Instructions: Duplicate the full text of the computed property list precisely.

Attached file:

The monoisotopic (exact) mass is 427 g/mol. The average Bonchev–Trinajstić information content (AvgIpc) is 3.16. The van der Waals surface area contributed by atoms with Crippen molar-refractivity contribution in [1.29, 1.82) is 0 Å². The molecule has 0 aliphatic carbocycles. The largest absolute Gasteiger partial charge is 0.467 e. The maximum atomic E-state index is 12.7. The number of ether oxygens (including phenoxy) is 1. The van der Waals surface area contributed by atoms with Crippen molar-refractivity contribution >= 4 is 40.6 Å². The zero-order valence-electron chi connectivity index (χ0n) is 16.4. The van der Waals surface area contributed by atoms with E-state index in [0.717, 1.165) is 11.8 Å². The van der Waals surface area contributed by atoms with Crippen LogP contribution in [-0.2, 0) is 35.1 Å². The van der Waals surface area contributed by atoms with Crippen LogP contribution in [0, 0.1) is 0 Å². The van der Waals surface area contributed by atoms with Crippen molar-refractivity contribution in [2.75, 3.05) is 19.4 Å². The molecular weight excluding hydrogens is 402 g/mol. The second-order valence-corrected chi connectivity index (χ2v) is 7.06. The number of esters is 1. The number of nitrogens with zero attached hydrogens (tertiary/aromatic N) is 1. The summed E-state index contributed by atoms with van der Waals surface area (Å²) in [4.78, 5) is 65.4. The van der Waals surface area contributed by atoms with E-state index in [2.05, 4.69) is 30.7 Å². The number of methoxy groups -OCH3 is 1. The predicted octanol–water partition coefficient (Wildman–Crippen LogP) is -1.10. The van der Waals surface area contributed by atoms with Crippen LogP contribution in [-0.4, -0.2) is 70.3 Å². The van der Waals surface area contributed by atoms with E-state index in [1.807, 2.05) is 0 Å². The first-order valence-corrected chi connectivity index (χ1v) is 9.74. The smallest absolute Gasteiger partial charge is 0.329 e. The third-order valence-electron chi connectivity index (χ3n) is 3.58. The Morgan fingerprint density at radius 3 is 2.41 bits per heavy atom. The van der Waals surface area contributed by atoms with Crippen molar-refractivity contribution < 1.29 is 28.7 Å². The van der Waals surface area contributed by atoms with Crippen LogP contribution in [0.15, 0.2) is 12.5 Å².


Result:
The monoisotopic (exact) mass is 427 g/mol. The average Bonchev–Trinajstić information content (AvgIpc) is 3.16. The van der Waals surface area contributed by atoms with Crippen molar-refractivity contribution in [1.29, 1.82) is 0 Å². The molecule has 0 aliphatic carbocycles. The largest absolute Gasteiger partial charge is 0.467 e. The maximum atomic E-state index is 12.7. The number of ether oxygens (including phenoxy) is 1. The van der Waals surface area contributed by atoms with Crippen molar-refractivity contribution >= 4 is 40.6 Å². The zero-order valence-electron chi connectivity index (χ0n) is 16.4. The van der Waals surface area contributed by atoms with E-state index in [0.717, 1.165) is 11.8 Å². The van der Waals surface area contributed by atoms with Crippen LogP contribution in [-0.2, 0) is 35.1 Å². The van der Waals surface area contributed by atoms with Crippen LogP contribution in [0, 0.1) is 0 Å². The van der Waals surface area contributed by atoms with Crippen molar-refractivity contribution in [2.75, 3.05) is 19.4 Å². The molecular weight excluding hydrogens is 402 g/mol. The second-order valence-corrected chi connectivity index (χ2v) is 7.06. The number of esters is 1. The number of nitrogens with zero attached hydrogens (tertiary/aromatic N) is 1. The summed E-state index contributed by atoms with van der Waals surface area (Å²) in [4.78, 5) is 65.4. The van der Waals surface area contributed by atoms with E-state index in [2.05, 4.69) is 30.7 Å². The number of methoxy groups -OCH3 is 1. The predicted octanol–water partition coefficient (Wildman–Crippen LogP) is -1.10. The van der Waals surface area contributed by atoms with Crippen LogP contribution in [-0.4, -0.2) is 70.3 Å². The van der Waals surface area contributed by atoms with E-state index in [1.807, 2.05) is 0 Å². The first-order valence-corrected chi connectivity index (χ1v) is 9.74. The smallest absolute Gasteiger partial charge is 0.329 e. The third-order valence-electron chi connectivity index (χ3n) is 3.58. The Morgan fingerprint density at radius 3 is 2.41 bits per heavy atom. The van der Waals surface area contributed by atoms with Crippen molar-refractivity contribution < 1.29 is 28.7 Å². The van der Waals surface area contributed by atoms with Crippen LogP contribution in [0.15, 0.2) is 12.5 Å².